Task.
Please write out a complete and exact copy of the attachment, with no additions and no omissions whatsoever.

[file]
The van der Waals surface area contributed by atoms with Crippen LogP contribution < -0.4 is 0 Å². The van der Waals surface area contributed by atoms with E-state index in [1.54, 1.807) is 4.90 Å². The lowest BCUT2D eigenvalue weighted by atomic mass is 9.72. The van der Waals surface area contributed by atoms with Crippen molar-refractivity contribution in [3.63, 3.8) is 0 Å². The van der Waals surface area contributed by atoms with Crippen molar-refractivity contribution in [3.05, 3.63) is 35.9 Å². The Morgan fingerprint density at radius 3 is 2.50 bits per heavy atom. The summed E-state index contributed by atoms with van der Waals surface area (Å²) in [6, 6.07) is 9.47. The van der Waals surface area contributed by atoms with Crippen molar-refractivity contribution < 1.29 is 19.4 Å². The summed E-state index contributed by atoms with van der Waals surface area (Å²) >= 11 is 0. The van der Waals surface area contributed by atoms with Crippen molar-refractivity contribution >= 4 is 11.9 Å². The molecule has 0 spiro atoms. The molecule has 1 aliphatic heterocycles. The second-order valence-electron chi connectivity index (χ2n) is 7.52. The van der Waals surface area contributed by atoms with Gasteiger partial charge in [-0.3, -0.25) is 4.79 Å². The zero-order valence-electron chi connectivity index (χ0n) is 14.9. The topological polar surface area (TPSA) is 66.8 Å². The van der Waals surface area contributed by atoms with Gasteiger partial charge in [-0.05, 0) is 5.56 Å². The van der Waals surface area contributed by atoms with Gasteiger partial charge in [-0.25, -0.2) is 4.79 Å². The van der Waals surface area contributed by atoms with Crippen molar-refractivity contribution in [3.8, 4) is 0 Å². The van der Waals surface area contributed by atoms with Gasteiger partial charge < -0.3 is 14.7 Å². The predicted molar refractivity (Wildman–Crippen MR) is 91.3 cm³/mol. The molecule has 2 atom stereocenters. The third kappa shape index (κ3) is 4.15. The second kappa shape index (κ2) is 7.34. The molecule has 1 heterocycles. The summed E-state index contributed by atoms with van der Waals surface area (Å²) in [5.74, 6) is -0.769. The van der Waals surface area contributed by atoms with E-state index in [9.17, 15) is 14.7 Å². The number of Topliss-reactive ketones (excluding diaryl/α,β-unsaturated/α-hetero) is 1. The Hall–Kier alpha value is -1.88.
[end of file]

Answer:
The van der Waals surface area contributed by atoms with Crippen LogP contribution < -0.4 is 0 Å². The van der Waals surface area contributed by atoms with E-state index in [1.54, 1.807) is 4.90 Å². The lowest BCUT2D eigenvalue weighted by atomic mass is 9.72. The van der Waals surface area contributed by atoms with Crippen molar-refractivity contribution in [3.63, 3.8) is 0 Å². The van der Waals surface area contributed by atoms with Crippen molar-refractivity contribution in [3.05, 3.63) is 35.9 Å². The Morgan fingerprint density at radius 3 is 2.50 bits per heavy atom. The summed E-state index contributed by atoms with van der Waals surface area (Å²) in [6, 6.07) is 9.47. The van der Waals surface area contributed by atoms with Crippen molar-refractivity contribution < 1.29 is 19.4 Å². The summed E-state index contributed by atoms with van der Waals surface area (Å²) >= 11 is 0. The van der Waals surface area contributed by atoms with Crippen molar-refractivity contribution >= 4 is 11.9 Å². The molecule has 0 spiro atoms. The molecule has 1 aliphatic heterocycles. The second-order valence-electron chi connectivity index (χ2n) is 7.52. The van der Waals surface area contributed by atoms with Gasteiger partial charge in [-0.3, -0.25) is 4.79 Å². The zero-order valence-electron chi connectivity index (χ0n) is 14.9. The topological polar surface area (TPSA) is 66.8 Å². The van der Waals surface area contributed by atoms with Gasteiger partial charge in [-0.05, 0) is 5.56 Å². The van der Waals surface area contributed by atoms with Gasteiger partial charge in [-0.25, -0.2) is 4.79 Å². The van der Waals surface area contributed by atoms with Crippen molar-refractivity contribution in [3.8, 4) is 0 Å². The van der Waals surface area contributed by atoms with Gasteiger partial charge < -0.3 is 14.7 Å². The predicted molar refractivity (Wildman–Crippen MR) is 91.3 cm³/mol. The molecule has 2 atom stereocenters. The third kappa shape index (κ3) is 4.15. The second kappa shape index (κ2) is 7.34. The molecule has 1 heterocycles. The summed E-state index contributed by atoms with van der Waals surface area (Å²) in [5.74, 6) is -0.769. The van der Waals surface area contributed by atoms with E-state index in [9.17, 15) is 14.7 Å². The number of Topliss-reactive ketones (excluding diaryl/α,β-unsaturated/α-hetero) is 1. The Hall–Kier alpha value is -1.88.